I need to use a signature for a JWT that needs to be created or verified on 12 different servers running in a load balanced environment. They all already have the same RSA Key Pair stored in the Windows Certificate Store used for serving the application over HTTPS.
This question has already been essentially asked here: Is D parameter of the RSA strong enough to be used as secret for HMAC calculation? but the focus there is on strength and/or purpose of encryption.
Initially I intended to sign the JWT using RS256, and I wrote the code and all was well....until I checked the output. Obviously (after the fact) the signature is rather long...2048 bits rather than 256. The total size of the JWT without the signature is probably only 2000 bits give or take, so it is basically doubling the size of the final token. The token will be used on multiple requests to downstream services, some of them with very small message bodies, so I am little reluctant to do this.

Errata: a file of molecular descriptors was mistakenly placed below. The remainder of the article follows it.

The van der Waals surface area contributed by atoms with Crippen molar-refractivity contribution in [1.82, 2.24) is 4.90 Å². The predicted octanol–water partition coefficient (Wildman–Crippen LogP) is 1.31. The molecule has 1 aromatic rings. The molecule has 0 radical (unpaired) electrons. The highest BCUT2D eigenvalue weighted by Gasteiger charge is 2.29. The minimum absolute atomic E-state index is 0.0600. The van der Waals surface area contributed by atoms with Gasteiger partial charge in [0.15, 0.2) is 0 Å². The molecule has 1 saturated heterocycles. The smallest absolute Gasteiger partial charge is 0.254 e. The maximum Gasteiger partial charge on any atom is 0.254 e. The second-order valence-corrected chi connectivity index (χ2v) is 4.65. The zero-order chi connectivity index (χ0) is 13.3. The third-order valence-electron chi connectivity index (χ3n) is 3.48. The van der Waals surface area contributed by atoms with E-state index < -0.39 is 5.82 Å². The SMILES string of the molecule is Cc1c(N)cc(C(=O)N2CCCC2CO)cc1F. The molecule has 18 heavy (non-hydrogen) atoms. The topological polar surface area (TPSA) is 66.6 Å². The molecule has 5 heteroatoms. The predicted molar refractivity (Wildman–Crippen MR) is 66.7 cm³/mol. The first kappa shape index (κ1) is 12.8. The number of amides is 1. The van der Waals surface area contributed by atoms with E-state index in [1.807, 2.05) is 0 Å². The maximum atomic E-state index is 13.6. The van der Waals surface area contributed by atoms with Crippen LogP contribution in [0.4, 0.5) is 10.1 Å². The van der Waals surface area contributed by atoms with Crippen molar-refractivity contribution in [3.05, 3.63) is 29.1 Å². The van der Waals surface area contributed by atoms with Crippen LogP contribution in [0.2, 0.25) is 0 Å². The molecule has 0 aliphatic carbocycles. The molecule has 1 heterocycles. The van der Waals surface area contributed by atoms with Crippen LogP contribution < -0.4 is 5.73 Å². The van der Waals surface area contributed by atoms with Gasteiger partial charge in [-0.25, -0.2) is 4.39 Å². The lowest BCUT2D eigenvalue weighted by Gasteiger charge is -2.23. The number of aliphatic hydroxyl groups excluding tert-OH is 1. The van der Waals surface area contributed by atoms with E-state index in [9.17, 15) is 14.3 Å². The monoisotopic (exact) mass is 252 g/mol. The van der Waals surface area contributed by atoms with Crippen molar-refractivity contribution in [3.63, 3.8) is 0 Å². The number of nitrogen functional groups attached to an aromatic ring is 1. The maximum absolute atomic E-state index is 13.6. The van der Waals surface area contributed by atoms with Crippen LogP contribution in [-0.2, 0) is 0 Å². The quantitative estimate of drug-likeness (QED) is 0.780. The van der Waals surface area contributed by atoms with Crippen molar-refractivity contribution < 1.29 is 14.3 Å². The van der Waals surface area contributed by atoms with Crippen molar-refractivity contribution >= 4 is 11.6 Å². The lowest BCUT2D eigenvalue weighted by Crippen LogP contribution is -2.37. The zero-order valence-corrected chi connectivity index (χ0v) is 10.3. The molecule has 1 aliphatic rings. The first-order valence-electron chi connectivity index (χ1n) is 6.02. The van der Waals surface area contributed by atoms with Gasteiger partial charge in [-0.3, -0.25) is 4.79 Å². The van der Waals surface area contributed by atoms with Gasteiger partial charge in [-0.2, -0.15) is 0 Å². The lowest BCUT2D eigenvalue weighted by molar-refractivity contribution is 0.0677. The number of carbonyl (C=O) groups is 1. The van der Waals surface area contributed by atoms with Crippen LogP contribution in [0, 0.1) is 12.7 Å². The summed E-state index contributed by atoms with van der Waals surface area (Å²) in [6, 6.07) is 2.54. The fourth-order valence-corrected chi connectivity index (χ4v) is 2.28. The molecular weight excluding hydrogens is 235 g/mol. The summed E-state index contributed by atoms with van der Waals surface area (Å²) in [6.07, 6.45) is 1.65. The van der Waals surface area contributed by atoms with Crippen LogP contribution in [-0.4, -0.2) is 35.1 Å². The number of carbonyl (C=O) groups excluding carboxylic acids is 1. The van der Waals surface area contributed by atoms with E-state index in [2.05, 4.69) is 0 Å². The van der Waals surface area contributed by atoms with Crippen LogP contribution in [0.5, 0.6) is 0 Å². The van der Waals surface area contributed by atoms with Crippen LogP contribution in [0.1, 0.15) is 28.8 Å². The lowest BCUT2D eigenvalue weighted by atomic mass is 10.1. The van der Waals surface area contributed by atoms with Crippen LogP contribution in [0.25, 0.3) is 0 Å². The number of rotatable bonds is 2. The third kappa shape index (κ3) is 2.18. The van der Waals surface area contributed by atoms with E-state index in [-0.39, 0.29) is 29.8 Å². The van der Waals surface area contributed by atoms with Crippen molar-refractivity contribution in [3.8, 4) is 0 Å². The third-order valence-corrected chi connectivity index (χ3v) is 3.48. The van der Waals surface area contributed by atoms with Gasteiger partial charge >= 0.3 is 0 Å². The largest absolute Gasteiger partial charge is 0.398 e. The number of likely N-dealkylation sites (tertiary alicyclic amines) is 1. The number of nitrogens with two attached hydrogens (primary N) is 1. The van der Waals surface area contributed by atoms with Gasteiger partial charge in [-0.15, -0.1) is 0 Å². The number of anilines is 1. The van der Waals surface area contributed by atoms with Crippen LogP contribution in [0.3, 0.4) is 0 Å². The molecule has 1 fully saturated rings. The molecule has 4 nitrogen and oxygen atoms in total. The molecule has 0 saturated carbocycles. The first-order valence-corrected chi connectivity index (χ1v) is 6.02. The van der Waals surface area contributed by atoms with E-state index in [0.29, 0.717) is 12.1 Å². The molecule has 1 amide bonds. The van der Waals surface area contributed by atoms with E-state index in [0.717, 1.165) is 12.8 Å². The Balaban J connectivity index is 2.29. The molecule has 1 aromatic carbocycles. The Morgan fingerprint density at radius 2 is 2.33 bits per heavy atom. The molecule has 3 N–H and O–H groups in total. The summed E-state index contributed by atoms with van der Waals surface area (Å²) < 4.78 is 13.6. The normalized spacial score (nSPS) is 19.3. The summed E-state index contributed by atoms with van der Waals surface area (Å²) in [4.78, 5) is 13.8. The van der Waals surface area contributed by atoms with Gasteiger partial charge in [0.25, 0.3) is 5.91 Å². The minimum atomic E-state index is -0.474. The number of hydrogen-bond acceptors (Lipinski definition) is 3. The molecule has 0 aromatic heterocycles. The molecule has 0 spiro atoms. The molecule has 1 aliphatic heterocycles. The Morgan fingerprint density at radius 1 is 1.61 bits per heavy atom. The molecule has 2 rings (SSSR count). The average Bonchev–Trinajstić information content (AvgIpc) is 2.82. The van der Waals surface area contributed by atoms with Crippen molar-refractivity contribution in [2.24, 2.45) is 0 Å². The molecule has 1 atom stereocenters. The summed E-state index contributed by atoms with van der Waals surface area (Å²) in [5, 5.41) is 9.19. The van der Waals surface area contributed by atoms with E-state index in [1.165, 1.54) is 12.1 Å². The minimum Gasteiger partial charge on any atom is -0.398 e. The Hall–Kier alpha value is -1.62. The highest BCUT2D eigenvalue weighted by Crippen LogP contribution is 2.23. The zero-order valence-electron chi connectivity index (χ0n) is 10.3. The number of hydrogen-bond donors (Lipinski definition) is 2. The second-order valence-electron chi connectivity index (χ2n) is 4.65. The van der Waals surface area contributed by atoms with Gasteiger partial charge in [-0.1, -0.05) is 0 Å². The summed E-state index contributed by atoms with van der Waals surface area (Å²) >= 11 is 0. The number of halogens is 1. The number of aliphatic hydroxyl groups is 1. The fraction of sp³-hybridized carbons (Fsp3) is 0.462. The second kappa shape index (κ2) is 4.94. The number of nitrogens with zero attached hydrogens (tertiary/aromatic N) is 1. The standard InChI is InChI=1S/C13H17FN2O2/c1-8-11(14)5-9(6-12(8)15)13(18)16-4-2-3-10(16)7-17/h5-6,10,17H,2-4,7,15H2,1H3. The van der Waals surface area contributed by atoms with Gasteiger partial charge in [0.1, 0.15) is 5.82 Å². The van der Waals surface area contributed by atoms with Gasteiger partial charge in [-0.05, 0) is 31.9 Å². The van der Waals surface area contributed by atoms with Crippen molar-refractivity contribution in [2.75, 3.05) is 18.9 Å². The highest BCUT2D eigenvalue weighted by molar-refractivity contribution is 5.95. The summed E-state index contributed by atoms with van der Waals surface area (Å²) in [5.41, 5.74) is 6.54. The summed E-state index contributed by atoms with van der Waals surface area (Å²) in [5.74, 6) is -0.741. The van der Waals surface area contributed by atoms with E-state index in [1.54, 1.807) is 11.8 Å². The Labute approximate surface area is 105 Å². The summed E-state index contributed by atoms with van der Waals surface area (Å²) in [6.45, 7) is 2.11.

I have looked at various solutions DPAPI, .Net Protection and manually maintaining a secret encrypted with the public key. I need the solution to work in .Net and in .Net Core. All of them present issues around creating and managing the keys across multiple environments which are totally taken care of by the existing setup if I just use the D value as the secret. So...
Why should I NOT use the D value as my HMAC secret?